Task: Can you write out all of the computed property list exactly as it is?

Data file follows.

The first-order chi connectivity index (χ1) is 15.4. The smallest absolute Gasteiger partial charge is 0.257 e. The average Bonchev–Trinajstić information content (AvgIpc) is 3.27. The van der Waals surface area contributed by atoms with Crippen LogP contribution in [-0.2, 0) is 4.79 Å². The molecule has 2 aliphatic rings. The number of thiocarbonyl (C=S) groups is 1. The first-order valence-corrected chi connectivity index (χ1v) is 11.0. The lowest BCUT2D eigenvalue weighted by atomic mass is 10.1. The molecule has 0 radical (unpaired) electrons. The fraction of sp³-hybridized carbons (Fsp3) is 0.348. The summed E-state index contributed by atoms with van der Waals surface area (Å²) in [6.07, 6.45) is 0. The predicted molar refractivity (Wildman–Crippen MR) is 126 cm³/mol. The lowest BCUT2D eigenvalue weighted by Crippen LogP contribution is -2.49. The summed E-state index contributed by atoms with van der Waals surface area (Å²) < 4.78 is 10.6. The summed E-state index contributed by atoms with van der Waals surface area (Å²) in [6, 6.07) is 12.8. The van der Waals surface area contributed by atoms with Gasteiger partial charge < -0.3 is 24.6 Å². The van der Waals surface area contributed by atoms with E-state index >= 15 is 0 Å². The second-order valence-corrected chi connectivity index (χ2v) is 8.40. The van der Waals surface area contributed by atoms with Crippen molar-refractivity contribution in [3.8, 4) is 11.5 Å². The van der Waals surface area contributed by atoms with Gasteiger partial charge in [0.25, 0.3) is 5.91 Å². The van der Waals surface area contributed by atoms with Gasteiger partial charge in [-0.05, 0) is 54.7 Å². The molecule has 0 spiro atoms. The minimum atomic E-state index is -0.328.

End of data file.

The first-order chi connectivity index (χ1) is 15.4. The smallest absolute Gasteiger partial charge is 0.257 e. The average Bonchev–Trinajstić information content (AvgIpc) is 3.27. The van der Waals surface area contributed by atoms with Crippen LogP contribution in [-0.2, 0) is 4.79 Å². The molecule has 2 aliphatic rings. The number of thiocarbonyl (C=S) groups is 1. The first-order valence-corrected chi connectivity index (χ1v) is 11.0. The lowest BCUT2D eigenvalue weighted by atomic mass is 10.1. The molecule has 0 radical (unpaired) electrons. The fraction of sp³-hybridized carbons (Fsp3) is 0.348. The summed E-state index contributed by atoms with van der Waals surface area (Å²) in [6.07, 6.45) is 0. The predicted molar refractivity (Wildman–Crippen MR) is 126 cm³/mol. The lowest BCUT2D eigenvalue weighted by Crippen LogP contribution is -2.49. The summed E-state index contributed by atoms with van der Waals surface area (Å²) < 4.78 is 10.6. The summed E-state index contributed by atoms with van der Waals surface area (Å²) in [6, 6.07) is 12.8. The van der Waals surface area contributed by atoms with Gasteiger partial charge < -0.3 is 24.6 Å². The van der Waals surface area contributed by atoms with E-state index >= 15 is 0 Å². The second-order valence-corrected chi connectivity index (χ2v) is 8.40. The van der Waals surface area contributed by atoms with Crippen molar-refractivity contribution in [3.8, 4) is 11.5 Å². The van der Waals surface area contributed by atoms with Gasteiger partial charge in [0.25, 0.3) is 5.91 Å². The van der Waals surface area contributed by atoms with Gasteiger partial charge in [-0.05, 0) is 54.7 Å². The molecule has 0 spiro atoms. The minimum atomic E-state index is -0.328.